I found out from a friend the other day about Canadian music critic and Heavy Metal enthusiast Laina Dawes. I was intrigued immediately when I saw the title of her book which is called What Are You Doing Here: A Black Woman’s Life and Liberation In Heavy Metal. Her book was just published this year and I implore any of you who are interested in music of this genre or simply want to learn more about Laina's story to go out and purchase it. I will be certain to add this book to my 2013 reading list for sure!
The heavy metal scene is not only a male dominated industry, but it is a scene that caters to white audiences. Unfortunately, musical genres are very racialized and if you are of a certain race, certain stereotypes perpetuate what category one should fit into based on their ethnic background. Clearly that is not always the case. As we already know, not all black people listen to hip hop and not all white people listen to heavy metal. Laina's story in particular, as a young black girl growing up in Ontario, she found that metal helped express her feelings of frustration and alienation when she felt removed from others.
According to Vice.com who wrote a feature story on Laina,
"As women, and as minorities, the 'voice' of black women's experiences is commonly ignored, and the music served as a way to get those feelings out, and to create an individual way of expressing themselves. You can scream, pump your fists and allow yourself to feel in the same ways as 'white men' are 'allowed to express themselves in the metal scene."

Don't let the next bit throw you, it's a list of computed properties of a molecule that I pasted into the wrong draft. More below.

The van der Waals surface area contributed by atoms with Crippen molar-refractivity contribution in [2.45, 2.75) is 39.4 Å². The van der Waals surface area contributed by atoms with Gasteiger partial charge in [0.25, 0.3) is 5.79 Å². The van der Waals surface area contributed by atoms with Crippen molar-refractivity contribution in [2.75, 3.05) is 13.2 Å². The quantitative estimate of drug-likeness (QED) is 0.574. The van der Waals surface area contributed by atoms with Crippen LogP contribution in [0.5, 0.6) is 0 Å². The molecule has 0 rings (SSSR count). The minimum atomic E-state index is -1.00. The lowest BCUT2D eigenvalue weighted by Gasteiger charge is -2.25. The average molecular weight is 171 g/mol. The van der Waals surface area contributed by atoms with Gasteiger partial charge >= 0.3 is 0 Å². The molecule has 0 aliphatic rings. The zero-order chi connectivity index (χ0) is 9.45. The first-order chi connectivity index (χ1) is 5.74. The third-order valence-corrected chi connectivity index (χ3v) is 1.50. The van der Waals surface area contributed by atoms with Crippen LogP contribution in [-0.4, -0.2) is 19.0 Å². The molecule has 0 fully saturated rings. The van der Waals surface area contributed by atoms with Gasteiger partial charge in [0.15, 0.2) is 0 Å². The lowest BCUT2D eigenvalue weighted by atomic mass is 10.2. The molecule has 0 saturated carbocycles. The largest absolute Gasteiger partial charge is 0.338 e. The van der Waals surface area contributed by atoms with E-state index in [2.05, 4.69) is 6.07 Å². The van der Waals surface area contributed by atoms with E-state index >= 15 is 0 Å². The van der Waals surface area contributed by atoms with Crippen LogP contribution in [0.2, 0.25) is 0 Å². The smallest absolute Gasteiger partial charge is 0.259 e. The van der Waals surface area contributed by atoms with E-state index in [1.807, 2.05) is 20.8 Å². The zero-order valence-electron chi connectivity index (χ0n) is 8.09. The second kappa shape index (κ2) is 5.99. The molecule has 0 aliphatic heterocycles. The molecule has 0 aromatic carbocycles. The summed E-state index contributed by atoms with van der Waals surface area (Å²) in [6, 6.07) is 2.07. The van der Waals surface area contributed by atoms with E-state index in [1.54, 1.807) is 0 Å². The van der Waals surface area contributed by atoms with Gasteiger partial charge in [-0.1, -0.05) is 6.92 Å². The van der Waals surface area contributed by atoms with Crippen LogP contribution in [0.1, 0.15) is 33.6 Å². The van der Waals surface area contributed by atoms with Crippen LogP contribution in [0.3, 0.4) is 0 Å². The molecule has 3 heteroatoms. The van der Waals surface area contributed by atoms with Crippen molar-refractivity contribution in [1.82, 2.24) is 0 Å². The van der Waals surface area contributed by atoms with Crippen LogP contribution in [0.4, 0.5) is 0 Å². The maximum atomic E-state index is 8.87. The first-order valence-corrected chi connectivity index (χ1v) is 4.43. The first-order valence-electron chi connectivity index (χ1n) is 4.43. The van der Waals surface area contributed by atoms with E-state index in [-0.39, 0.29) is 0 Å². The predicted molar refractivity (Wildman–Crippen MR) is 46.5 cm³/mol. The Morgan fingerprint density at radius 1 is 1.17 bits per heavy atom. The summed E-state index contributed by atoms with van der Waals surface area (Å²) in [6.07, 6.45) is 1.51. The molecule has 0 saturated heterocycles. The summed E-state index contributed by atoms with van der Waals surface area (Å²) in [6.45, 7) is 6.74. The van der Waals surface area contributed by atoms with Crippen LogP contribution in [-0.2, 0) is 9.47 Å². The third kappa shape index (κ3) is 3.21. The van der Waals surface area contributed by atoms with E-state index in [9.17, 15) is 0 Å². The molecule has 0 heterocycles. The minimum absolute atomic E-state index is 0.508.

What Are YOU Doing Here?
This title insinuates a tone that many of us may have come across in our lives when we attend our favorite rock concert or frequent a country bar, and people look at our gender and/or skin color and assume we should be somewhere else. Laina's story is profound not only to the music industry, but to black women in general. She makes it her mission to reach out to black women and allow them to feel comfortable with listening to metal, and to see that it is a powerful form of expressing black female sexuality. Heavy metal is an empowering art form. The extreme images of the misogynistic stereotypes that once dominated the musical genre, is progressively changing with more female artists emerging into the music scene. Laina mentions in her interview with Vice the following:
I really admire black female singers, such as MilitiA from Judas Priestess and Skin from Skunk Anansie, as they are in control of their image, how they want to use their bodies in their performance, verus a hip-hop artist, who needs to be hyper-sexualized in order for people to take notice of her. Metal is more about technical and musical proficiency than what you look like, and I think that in hardcore and punk too, black women can have more control over their performance and how they want to present themselves. The images of black women in popular culture can be so two-two-dimensional - the oversexed groupie or 'animal' or the overweight, sassy ghetto chick. The metal scene can provide a place of sexual empowerment for black women, as it provides an alternative to all that.
You can listen to her interview below from WNYC's Soundcheck from Laina's site. She discusses her thoughts of being a black female involved in heavy metal music. She talks about racism, sexism, and growing up metal.
You can follow Laina on Twitter HERE